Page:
DEAR GIOVANNI: Gentleman photographer Giovanni Gastel is being remembered and celebrated with a new exhibition that bowed Wednesday at Milan’s Triennale museum.
The lensman contributed to the international success of Made in Italy fashion, witnessing the rise of brands such as Versace, Missoni, Gianfranco Ferré and Salvatore Ferragamo, and worked in tandem with glossy magazines including Vogue Italia, with which he established a fruitful relation beginning in 1982.
He died last March aged 65 due to COVID-19-related complications.
The Triennale show, titled “The People I Like,” reprises an exhibit that ran in 2020 at the MAXXI Museum in Rome. The show, arranged over a maze-like room, gathers 200 portraits of high-profile personalities he started shooting in the early Aughts.
The show runs until March 13.
The personalities span across industries and fields. The show opens on the famous intimate portrait of Barack Obama smiling, followed by those of luxury heavyweights such as Diego and Andrea Della Valle, Pierpaolo Piccioli, Remo Ruffini and Ferruccio Ferragamo, among others.
Making a cameo appearance at the tail end of the show is a portrait of Leo, Gastel’s family dog, which drew a smile from many of the attendees at Tuesday night’s press preview.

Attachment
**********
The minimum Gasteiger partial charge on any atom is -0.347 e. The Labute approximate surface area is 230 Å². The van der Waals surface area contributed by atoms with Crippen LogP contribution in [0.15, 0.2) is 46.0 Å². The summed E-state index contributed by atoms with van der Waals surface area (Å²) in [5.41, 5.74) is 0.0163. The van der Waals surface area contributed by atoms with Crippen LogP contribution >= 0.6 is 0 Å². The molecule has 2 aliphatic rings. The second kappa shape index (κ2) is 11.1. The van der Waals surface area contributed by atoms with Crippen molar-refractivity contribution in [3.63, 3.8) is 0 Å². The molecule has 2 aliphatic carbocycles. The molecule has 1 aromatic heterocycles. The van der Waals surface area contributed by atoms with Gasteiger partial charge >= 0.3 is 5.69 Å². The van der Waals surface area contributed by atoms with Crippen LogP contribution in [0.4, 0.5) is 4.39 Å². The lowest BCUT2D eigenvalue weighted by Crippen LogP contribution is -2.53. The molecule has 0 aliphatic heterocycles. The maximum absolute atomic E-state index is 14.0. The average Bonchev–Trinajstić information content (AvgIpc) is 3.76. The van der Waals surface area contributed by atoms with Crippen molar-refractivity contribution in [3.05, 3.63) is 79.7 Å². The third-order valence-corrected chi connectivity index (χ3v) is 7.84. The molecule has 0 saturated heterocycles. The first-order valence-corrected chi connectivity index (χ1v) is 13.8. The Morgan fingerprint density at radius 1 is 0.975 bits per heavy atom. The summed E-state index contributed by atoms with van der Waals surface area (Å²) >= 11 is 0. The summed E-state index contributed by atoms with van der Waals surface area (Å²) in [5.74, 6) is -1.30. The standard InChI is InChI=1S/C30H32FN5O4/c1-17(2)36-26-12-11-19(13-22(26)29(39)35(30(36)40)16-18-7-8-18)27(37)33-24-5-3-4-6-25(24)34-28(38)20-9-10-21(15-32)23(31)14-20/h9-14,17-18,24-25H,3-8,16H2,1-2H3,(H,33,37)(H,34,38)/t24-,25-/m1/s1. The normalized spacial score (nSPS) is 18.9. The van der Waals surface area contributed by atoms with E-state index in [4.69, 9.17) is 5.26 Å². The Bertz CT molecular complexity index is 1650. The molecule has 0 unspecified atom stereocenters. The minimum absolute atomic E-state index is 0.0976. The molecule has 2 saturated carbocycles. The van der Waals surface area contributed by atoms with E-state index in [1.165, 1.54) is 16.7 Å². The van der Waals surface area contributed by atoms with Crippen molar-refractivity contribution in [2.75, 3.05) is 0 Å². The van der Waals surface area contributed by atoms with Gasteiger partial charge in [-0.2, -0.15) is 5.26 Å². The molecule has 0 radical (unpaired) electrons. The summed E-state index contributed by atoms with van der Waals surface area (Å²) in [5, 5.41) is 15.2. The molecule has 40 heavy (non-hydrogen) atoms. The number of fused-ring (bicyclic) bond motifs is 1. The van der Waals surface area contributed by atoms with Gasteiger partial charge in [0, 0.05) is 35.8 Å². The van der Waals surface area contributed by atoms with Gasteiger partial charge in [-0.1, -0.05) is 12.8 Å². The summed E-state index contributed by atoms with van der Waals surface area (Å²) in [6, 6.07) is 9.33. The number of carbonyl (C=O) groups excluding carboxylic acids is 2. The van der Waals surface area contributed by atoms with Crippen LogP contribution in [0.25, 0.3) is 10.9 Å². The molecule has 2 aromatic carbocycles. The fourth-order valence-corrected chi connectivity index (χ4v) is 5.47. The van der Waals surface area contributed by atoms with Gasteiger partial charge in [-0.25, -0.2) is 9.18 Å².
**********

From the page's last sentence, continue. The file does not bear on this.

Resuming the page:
The main exhibition, located on the ground floor of the Triennale museum, is preceded by a long hallway featuring 20 pictures Gastel realized for the Daniel Swarovski Corporation for a 1991 book called “Jewels of Fantasy.” Gastel photographed Swarovski jewels superimposed on his own fashion images, resulting in a fascinating trompe l’oeil effect.
Giovanna Melandri, director of the MAXXI Museum, recalled how hard it was to convince Gastel to put on a show dedicated to his portraiture’s body of work when they first had the idea of mounting it back in 2020. “Through his portraits, the master managed to express his intimate self,” Melandri said referring to the emotional exchange between Gastel and his subjects.
Opening the soirée, Stefano Boeri, president of the Triennale museum, said: “Gastel was a sophisticated photographer… With a smile, he would make the infallible, precise gesture of a great photographer seem easy. …Milan and art lost him way too soon.”
The opening night was also attended by Oliviero Toscani, another key Italian photographer best known for his long-standing relationship with the Benetton fashion company, among others.
“The great privilege photographers have in doing their job is not necessarily being able to work with fashion and in fashion magazines but being allowed to witness the times, including the good and the bad of it; being allowed to develop a critical sense,” said Toscani.
He recalled his friendship with Gastel was based on sincerity from the first day they met. It happened in the ‘80s, when Toscani was regularly shooting for Edimoda, an Italian fashion magazine of the time. Gastel happened to become his replacement when frictions with the magazine’s editor in chief forced Toscani to quit the job.